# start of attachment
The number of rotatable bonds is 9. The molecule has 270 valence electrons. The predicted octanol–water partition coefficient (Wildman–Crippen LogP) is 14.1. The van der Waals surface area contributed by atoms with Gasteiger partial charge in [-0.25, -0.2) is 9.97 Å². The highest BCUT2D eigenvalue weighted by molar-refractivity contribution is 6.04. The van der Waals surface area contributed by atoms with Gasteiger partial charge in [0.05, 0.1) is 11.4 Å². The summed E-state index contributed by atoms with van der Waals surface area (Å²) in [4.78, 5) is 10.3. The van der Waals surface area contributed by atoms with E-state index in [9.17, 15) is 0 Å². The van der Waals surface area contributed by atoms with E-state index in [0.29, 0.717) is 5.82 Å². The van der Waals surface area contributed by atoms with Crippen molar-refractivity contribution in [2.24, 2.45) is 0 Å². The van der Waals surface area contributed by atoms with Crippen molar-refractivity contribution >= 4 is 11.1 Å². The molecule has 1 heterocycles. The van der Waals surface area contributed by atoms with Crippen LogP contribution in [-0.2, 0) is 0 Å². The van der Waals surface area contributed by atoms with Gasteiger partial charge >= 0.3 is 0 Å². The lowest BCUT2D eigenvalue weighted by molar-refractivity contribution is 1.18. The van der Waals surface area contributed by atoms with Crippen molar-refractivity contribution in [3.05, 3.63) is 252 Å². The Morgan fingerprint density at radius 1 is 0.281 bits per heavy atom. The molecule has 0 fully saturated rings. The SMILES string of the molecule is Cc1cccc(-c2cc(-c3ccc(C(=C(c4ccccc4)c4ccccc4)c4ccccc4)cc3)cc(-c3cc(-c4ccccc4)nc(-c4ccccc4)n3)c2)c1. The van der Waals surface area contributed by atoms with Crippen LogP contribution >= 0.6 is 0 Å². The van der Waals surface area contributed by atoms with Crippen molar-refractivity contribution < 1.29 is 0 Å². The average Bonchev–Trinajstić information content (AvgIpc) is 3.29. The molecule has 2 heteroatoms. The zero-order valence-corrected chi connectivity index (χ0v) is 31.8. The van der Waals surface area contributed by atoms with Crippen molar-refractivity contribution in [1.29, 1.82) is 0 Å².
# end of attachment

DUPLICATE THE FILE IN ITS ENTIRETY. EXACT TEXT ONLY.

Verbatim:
The number of rotatable bonds is 9. The molecule has 270 valence electrons. The predicted octanol–water partition coefficient (Wildman–Crippen LogP) is 14.1. The van der Waals surface area contributed by atoms with Gasteiger partial charge in [-0.25, -0.2) is 9.97 Å². The highest BCUT2D eigenvalue weighted by molar-refractivity contribution is 6.04. The van der Waals surface area contributed by atoms with Gasteiger partial charge in [0.05, 0.1) is 11.4 Å². The summed E-state index contributed by atoms with van der Waals surface area (Å²) in [4.78, 5) is 10.3. The van der Waals surface area contributed by atoms with E-state index in [9.17, 15) is 0 Å². The van der Waals surface area contributed by atoms with E-state index in [0.29, 0.717) is 5.82 Å². The van der Waals surface area contributed by atoms with Crippen molar-refractivity contribution in [2.24, 2.45) is 0 Å². The van der Waals surface area contributed by atoms with Crippen molar-refractivity contribution >= 4 is 11.1 Å². The molecule has 1 heterocycles. The van der Waals surface area contributed by atoms with Crippen LogP contribution in [-0.2, 0) is 0 Å². The van der Waals surface area contributed by atoms with Gasteiger partial charge >= 0.3 is 0 Å². The lowest BCUT2D eigenvalue weighted by molar-refractivity contribution is 1.18. The van der Waals surface area contributed by atoms with Crippen molar-refractivity contribution in [3.05, 3.63) is 252 Å². The Morgan fingerprint density at radius 1 is 0.281 bits per heavy atom. The molecule has 0 fully saturated rings. The SMILES string of the molecule is Cc1cccc(-c2cc(-c3ccc(C(=C(c4ccccc4)c4ccccc4)c4ccccc4)cc3)cc(-c3cc(-c4ccccc4)nc(-c4ccccc4)n3)c2)c1. The van der Waals surface area contributed by atoms with Crippen LogP contribution >= 0.6 is 0 Å². The van der Waals surface area contributed by atoms with Crippen molar-refractivity contribution < 1.29 is 0 Å². The average Bonchev–Trinajstić information content (AvgIpc) is 3.29. The molecule has 2 heteroatoms. The zero-order valence-corrected chi connectivity index (χ0v) is 31.8. The van der Waals surface area contributed by atoms with Crippen molar-refractivity contribution in [1.29, 1.82) is 0 Å².